Bloating is caused by an abundance of liquids, gas or solids in your digestive system. This can cause an uncomfortable feeling and make your stomach look larger.

Water retention, a form of bloating, can be caused by the consumption of refined carbs.

How does this happen? As we discussed previously, increased amount of carbs leads to a higher amount of insulin in the body. When this happens, your kidneys retain more sodium (9). This leads to an increase in fluid volume inside of your body and the feeling of being bloated.

5. Control Your Appetite When You Reduce Your Carb Intake

A diet low in carbohydrates can reduce feelings of hunger (10) and therefore help you to lose weight. It is commonly believed that increasing protein in place of carbs is a cause of this (11).

Lessened food cravings can also reduce bloating caused by over-eating.

If you’ve struggled with weight loss in the past due to over eating, a low-carb diet may be the exact thing you need to reach your weight loss goals! (12).

6. Boost Your Mood with a Low-Carb Diet

Those who have diabetes might already have personal experience with how carbs affect our mood due to the glucose that they bring into our bloodstream. Blood sugar crashes that can cause poor moods can be avoided by reducing your carbohydrate intake (13).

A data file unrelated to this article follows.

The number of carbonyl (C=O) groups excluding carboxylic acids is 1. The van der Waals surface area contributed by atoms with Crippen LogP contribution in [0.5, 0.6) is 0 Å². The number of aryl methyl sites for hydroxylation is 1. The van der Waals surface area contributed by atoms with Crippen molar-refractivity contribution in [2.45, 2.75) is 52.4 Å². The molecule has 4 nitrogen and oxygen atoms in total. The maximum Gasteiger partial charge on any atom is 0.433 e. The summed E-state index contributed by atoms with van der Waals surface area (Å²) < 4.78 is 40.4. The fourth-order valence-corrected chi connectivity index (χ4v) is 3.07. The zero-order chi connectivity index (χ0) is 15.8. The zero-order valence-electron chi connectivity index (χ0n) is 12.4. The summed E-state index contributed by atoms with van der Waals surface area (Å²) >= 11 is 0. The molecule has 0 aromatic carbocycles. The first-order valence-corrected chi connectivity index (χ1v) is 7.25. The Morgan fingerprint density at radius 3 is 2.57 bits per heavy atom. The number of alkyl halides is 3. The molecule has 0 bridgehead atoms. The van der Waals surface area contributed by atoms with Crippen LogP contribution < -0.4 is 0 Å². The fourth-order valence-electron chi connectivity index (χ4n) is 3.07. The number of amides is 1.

In fact low carb ketogenic diets have been found to regulate mood (14).

7. Ketogenic Diet Manage Symptoms of Epilepsy

The Epilepsy Foundation recommends a ketogenic diet for those who suffer from epilepsy. This diet is also referred to as the “long-chain triglyceride diet,” and recommends 4 grams of fat to every 1 gram of carbohydrates in one’s diet (15).

When the presence of fat is much higher than carbs, your body will produce more ketones. Ketones are created when the body burns fat instead of carbs for energy (16).

When this diet is followed strictly, some individuals can even experience a complete disappearance of their epilepsy symptoms (17).

8. Fight Alzheimer’s with a Ketogenic Diet

A ketogenic diet is known to help delay the onset of Alzheimer’s Disease and provide symptom relief by helping the transmission of glucose across the blood-brain barrier (18).

A condition known as Glucose transporter type I deficiency syndrome or GLUT-1DS is known as a cause to Alzhemer’s. A ketogenic diet is seen as the most effective, if not only, treatment for GLUT-1DS (19).

If not treated, GLUT-1DS can cause irreparable damage to the brain.

In patients treated with a ketogenic diet, caregivers have noted increases in brain function, including speech, appetite and vision.

The ketones caused by this dietary treatment are neuroprotective. This means that they help to protect your brain from degeneration (20).

9. And Parkinson’s Disease, Too!

One of the main effects of Parkinson’s Disease is the accumulation of a protein called alpha-synuclein. The Michael J. Fox Foundation believes that the additional ketones produced by the ketogenic diet help to fight the buildup of this protein (21).